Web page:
Malcolm X was a complex man, his life a microcosm of America’s struggle with race, power and class. The story of el-Hajj Malik el-Shabazz/Malcolm Little has been documented in the theater, in award-winning books and on film since his assassination in 1965.
Norbert Davidson, a playwright and English professor at Southern University at New Orleans, delivers a multifaceted vision in “El Hajj Malik: The Life and Times of Malcolm X” at the Anthony Bean Community Theater, opening Friday at 8 p.m.
“I found that I could use the narrative of Malcolm X, the story of his life, to talk about the emotions and sensibilities that black Americans had during the first half of the 20th century,” Davidson said. “The idea that I had when I started was very simple: actors without names would come on stage and they would spend the next two hours building a composite, a portrait of Malcolm.”
He wanted male and female actors alike to have an opportunity to play Malcolm.
“I view Malcolm as ‘Everyman.’ He is all of us and all of us are some part of him,” Davidson said. “The idea I rejected when I was working on this was to have one actor play Malcolm.”
The stage production was a 45-year creative journey which grew out of an acting class exercise when Davidson was a graduate student at Stanford University, working on his master’s of fine arts degree.
The instructor was reading “The Autobiography of Malcolm X” and asked students to improvise scenes from the book. Davidson was the only black actor. He wanted the effort to have structure and say more about the black experience.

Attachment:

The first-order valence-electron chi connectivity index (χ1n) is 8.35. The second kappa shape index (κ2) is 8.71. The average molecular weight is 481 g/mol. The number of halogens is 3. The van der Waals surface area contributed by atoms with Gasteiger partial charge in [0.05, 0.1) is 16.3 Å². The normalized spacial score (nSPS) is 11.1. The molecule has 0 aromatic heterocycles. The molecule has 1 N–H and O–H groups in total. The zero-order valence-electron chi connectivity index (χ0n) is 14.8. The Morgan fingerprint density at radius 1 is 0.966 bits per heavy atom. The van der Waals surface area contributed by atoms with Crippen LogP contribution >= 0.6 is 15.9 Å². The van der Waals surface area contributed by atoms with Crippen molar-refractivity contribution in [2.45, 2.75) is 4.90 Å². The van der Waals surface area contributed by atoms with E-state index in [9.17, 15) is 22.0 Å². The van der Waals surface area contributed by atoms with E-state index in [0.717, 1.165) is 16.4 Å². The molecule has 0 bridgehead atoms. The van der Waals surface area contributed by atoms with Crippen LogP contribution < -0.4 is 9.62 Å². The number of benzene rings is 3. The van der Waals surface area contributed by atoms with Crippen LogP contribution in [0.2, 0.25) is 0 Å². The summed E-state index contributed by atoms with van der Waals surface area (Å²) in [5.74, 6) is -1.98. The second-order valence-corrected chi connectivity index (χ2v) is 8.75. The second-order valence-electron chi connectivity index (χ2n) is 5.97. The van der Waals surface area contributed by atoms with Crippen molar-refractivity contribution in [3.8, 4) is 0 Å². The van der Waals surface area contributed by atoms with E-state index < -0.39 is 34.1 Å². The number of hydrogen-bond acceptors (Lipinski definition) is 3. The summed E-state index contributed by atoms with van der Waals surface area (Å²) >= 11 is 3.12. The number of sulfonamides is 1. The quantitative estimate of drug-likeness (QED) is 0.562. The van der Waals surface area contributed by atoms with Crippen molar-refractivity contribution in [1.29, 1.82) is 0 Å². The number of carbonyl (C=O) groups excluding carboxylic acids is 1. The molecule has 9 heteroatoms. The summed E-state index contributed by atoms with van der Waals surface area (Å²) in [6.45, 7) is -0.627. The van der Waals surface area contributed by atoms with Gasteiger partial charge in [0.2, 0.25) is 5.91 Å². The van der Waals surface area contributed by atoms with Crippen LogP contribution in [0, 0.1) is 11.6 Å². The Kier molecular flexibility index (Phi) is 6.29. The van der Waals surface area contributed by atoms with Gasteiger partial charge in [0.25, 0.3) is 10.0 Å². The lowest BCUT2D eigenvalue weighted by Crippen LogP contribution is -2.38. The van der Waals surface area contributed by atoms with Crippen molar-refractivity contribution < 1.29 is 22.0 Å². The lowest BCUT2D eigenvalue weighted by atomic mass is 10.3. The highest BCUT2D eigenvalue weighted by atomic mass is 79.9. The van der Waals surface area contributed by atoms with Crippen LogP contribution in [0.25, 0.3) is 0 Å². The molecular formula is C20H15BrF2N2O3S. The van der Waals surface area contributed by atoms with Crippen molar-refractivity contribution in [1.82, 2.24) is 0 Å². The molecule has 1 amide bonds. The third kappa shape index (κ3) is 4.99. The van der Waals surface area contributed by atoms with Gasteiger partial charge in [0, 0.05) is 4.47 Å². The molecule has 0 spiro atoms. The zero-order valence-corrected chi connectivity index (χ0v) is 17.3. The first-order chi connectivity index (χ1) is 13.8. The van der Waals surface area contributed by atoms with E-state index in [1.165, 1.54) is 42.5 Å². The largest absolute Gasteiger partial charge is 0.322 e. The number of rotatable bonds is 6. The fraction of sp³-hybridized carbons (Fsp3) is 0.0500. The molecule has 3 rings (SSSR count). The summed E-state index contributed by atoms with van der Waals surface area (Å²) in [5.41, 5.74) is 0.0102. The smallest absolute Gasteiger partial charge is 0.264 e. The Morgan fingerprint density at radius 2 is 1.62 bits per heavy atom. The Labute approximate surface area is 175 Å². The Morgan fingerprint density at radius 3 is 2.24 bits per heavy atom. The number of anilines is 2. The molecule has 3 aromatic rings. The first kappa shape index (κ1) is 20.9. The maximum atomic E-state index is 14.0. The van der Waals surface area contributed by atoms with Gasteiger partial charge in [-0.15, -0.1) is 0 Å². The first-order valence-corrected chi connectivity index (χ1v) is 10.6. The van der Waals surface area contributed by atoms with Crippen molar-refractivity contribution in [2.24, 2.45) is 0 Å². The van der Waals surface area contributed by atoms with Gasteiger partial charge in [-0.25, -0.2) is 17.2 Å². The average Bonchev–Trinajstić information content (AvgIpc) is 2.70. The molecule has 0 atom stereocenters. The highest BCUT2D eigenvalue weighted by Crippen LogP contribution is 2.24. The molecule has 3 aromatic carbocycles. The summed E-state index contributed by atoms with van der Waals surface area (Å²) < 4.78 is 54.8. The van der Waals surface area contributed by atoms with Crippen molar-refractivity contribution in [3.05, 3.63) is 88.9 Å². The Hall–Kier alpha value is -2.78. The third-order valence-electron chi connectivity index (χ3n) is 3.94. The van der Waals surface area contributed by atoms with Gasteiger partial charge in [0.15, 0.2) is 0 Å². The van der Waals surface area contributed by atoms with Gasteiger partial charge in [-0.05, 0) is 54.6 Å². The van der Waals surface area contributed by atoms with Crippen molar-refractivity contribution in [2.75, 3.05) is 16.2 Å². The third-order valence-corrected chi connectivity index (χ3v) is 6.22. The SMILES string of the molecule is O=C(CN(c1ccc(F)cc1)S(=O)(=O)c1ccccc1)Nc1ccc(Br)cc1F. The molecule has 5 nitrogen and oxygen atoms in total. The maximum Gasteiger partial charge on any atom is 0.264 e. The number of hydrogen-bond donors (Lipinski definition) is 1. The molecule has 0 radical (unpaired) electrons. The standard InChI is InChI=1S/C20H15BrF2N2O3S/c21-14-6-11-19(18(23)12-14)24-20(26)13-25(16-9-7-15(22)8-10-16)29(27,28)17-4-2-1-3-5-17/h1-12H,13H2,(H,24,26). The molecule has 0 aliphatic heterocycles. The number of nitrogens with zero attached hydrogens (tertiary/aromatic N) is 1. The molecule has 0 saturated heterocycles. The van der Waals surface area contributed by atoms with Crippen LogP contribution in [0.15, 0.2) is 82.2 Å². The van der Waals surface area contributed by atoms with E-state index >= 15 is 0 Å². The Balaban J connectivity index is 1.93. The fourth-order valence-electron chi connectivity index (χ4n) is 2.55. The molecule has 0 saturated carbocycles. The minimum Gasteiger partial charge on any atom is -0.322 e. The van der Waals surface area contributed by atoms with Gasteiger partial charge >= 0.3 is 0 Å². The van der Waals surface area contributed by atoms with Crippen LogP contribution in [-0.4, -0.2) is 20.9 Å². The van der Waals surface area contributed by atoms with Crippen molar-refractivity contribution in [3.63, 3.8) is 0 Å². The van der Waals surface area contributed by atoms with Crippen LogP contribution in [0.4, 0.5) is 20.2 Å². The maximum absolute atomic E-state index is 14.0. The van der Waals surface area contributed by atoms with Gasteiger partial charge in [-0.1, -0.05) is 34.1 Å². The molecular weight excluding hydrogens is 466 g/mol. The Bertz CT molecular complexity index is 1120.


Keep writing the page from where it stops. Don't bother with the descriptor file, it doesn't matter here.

The play was given a run in a New Orleans theater workshop in 1967 and was taken back to Stanford for additional revision and staging in the spring of 1968.
“El Hajj” has been performed hundreds of times at colleges across the country since that time, and has had runs in Latin America, the Caribbean, West Africa, Germany, Norway and other parts of Europe.
“I hope (the audience) recognizes the rhythms that black life employs,” Davidson said.
Anthony Bean, who is directing the play, views Malcolm through a slightly different prism.
“If we ever needed Malcolm, we need him now,” Bean said, citing the current negative political climate in America.
“(This country) still has not grappled with the race problem. African-American males are filled with self-hatred and are so quick to kill each other because we’ve never gotten over the fact that white men ruled us. We weren’t able to protect our women and our children. We’ve dropped the ball on that (issue) and we need closure.”
Bean believes that Malcolm put the discussion of race “out front,” rejected assimilation and the notion of white superiority.
“The mere fact that he stood up and spoke (his mind), that was unheard of,” Bean said. “Whites didn’t know how to take Malcolm.”
Karen Celestan is a writer, cultural administrator and educator living in New Orleans. She can be reached at Karen@mosaicliterary.com
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